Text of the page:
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Marras S.,New York University | Marras S.,CNR Institute for Coastal Marine Environment | Porfiri M.,New York University
Journal of the Royal Society Interface | Year: 2012

The integration of biomimetic robots in a fish school may enable a better understanding of collective behaviour, offering a new experimental method to test group feedback in response to behavioural modulations of its 'engineered' member. Here, we analyse a robotic fish and individual golden shiners (Notemigonus crysoleucas) swimming together in a water tunnel at different flow velocities. We determine the positional preference of fish with respect to the robot, and we study the flow structure using a digital particle image velocimetry system. We find that biomimetic locomotion is a determinant of fish preference as fish aremore attracted towards the robot when its tail is beating rather than when it is statically immersed in the water as a 'dummy'. At specific conditions, the fish hold station behind the robot, which may be due to the hydrodynamic advantage obtained by swimming in the robot's wake. This workmakes a compelling case for the need of biomimetic locomotion in promoting robot-animal interactions and it strengthens the hypothesis that biomimetic robots can be used to study and modulate collective animal behaviour. © 2012 The Royal Society.

Domenici P.,CNR Institute for Coastal Marine Environment | Allan B.,James Cook University | McCormick M.I.,James Cook University | Munday P.L.,James Cook University
Biology Letters | Year: 2012

Elevated carbon dioxide (CO2) has recently been shown to affect chemosensory and auditory behaviour, and activity levels of larval reef fishes, increasing their risk of predation. However, the mechanisms underlying these changes are unknown. Behavioural lateralization is an expression of brain functional asymmetries, and thus provides a unique test of the hypothesis that elevated CO2 affects brain function in larval fishes. We tested the effect of near-future CO2 concentrations (880 matm) on behavioural lateralization in the reef fish, Neopomacentrus azysron. Individuals exposed to current-day or elevated CO2 were observed in a detour test where they made repeated decisions about turning left or right. No preference for right or left turns was observed at the population level. However, individual control fish turned either left or right with greater frequency than expected by chance. Exposure to elevated-CO2 disrupted individual lateralization, with values that were not different from a random expectation. These results provide compelling evidence that elevated CO2 directly affects brain function in larval fishes. Given that lateralization enhances performance in a number of cognitive tasks and anti-predator behaviours, it is possible that a loss of lateralization could increase the vulnerability of larval fishes to predation in a future high-CO2 ocean. © 2011 The Royal Society.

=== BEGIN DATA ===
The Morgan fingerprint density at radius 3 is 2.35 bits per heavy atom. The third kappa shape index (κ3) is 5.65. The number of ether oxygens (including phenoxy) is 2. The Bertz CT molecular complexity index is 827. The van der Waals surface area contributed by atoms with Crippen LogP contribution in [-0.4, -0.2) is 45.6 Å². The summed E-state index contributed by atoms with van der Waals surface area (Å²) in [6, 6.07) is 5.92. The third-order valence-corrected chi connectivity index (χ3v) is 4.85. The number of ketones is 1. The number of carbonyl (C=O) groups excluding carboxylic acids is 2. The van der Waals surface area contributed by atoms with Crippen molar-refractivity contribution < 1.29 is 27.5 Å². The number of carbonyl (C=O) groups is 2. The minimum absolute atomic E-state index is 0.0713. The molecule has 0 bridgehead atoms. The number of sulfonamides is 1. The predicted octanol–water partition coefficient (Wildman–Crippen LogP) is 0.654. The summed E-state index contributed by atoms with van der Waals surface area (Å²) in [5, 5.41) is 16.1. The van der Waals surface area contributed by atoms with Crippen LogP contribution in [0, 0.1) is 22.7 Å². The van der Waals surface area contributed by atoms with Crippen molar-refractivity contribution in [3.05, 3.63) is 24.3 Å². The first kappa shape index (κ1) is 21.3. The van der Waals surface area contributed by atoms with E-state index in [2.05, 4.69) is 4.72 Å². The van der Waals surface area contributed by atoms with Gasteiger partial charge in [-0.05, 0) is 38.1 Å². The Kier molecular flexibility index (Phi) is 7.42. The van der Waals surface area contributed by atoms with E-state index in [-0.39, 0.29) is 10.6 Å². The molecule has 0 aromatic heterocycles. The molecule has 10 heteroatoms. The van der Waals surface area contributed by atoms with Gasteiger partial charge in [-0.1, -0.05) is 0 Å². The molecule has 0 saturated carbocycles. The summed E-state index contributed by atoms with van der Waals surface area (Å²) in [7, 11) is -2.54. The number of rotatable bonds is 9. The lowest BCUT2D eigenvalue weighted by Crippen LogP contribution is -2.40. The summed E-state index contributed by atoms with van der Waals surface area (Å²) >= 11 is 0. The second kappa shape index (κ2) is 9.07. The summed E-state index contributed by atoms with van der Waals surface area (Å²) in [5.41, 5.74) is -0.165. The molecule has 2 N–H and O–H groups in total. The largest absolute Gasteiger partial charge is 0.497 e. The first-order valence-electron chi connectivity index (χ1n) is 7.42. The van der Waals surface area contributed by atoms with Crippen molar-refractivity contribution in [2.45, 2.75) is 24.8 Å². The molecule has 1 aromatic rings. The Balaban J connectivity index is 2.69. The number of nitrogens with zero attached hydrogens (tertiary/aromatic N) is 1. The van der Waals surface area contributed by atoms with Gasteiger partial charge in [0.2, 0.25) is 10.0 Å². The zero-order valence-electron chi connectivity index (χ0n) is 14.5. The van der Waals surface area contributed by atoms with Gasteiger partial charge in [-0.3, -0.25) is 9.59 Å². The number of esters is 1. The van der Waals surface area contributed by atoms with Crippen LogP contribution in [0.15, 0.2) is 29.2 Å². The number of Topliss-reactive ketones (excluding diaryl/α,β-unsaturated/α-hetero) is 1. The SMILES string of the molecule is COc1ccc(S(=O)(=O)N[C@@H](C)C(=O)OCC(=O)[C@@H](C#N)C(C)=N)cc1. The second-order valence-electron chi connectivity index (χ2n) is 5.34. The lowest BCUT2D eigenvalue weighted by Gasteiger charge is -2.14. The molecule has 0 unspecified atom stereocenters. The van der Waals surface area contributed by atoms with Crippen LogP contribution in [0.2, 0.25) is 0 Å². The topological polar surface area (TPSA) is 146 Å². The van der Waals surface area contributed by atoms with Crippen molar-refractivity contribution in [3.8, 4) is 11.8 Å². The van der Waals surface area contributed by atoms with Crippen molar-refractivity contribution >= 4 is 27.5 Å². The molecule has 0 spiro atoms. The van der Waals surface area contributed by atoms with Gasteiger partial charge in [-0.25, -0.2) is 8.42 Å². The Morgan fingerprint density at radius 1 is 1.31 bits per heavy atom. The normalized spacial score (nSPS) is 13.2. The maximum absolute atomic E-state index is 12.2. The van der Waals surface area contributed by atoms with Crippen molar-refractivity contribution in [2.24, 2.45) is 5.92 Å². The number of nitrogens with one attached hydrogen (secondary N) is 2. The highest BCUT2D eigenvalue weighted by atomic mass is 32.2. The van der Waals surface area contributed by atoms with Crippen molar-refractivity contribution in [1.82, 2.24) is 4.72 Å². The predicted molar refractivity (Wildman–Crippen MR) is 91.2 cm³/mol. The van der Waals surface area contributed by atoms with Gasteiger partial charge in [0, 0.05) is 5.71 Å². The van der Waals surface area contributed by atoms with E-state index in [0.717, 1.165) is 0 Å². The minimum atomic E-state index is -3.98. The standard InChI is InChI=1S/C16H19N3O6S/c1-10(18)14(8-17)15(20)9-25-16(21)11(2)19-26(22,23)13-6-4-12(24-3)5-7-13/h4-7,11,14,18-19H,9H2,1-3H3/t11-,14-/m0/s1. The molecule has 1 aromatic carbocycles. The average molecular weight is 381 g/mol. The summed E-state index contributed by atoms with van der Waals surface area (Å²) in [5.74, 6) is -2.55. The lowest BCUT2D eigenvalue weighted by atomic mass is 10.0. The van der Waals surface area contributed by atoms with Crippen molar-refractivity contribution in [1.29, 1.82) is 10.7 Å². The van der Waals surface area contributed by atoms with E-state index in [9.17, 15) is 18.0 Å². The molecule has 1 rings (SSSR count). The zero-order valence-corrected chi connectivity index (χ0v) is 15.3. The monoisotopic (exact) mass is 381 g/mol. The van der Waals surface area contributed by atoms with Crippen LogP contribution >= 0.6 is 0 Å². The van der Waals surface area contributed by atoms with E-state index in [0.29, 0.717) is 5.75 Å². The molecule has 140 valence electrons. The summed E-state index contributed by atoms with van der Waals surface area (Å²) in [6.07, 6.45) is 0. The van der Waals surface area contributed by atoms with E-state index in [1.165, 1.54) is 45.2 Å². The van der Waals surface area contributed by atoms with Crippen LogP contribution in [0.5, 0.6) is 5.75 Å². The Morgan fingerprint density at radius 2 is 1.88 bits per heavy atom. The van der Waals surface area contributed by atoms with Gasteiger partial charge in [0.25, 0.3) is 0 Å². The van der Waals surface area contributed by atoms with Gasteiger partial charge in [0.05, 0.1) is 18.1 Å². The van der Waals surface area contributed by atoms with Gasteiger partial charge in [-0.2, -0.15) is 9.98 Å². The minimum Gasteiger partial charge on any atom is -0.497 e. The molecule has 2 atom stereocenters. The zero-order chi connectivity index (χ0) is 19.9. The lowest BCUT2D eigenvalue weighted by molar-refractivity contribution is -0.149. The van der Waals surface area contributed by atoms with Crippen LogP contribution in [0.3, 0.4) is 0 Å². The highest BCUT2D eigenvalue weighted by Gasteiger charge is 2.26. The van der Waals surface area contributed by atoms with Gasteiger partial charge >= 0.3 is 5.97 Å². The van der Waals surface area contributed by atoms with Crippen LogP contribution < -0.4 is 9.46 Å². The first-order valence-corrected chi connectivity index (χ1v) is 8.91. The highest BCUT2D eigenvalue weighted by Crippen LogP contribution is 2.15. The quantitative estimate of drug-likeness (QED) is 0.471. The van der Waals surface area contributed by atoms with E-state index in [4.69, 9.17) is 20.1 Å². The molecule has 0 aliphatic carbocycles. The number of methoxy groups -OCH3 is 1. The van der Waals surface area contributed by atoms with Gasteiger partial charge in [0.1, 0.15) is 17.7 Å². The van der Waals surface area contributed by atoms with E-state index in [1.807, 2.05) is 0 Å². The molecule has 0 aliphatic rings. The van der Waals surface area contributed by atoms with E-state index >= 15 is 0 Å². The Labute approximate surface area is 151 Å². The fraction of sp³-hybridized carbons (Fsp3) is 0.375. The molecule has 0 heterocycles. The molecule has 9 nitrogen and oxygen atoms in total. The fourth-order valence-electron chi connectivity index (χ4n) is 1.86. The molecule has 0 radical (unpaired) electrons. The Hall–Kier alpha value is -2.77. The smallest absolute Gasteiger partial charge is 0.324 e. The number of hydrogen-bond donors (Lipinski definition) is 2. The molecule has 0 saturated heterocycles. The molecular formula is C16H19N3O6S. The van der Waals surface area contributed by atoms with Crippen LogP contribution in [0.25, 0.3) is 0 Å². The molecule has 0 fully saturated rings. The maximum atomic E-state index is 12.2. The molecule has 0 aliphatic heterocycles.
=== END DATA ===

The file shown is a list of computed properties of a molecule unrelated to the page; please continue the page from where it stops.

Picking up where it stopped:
Di Fiore V.,CNR Institute for Coastal Marine Environment
Engineering Geology | Year: 2010

This study concerns the evaluation of seismic site effects and their relation to the local topographical characteristics of a slope. The seismic amplification (SA) on the free surface is calculated by a numerical model using the finite elements (FE) method. Synthetic models by utilized in the FE analysis represent a slope with an inclination ranging from 10° to 41°. At the crest and valley of the slope the models were considered horizontal and indefinite. The site effects were calculated on the free surface in several nodal points. The input motion used in the analysis was a SV seismic wave with variable frequency between 0.5 and 32. Hz. The seismic site analysis confirmed that in absence of sediments, ground motion is more amplified at the upper slope break than in other points of the model.In regard to seismic amplification vs. the frequency we can affirm that seismic amplification reaches its maxima in the band 4-16. Hz and with slope angle value computed at the highest degree. It is also clear that a nonlinear seismic amplification response in the crest and valley zone while SA would seem to have a linear response in other zones. We propose an empirical method to estimate the SA in the regular slope far from the crest and valley zone. © 2010 Elsevier B.V.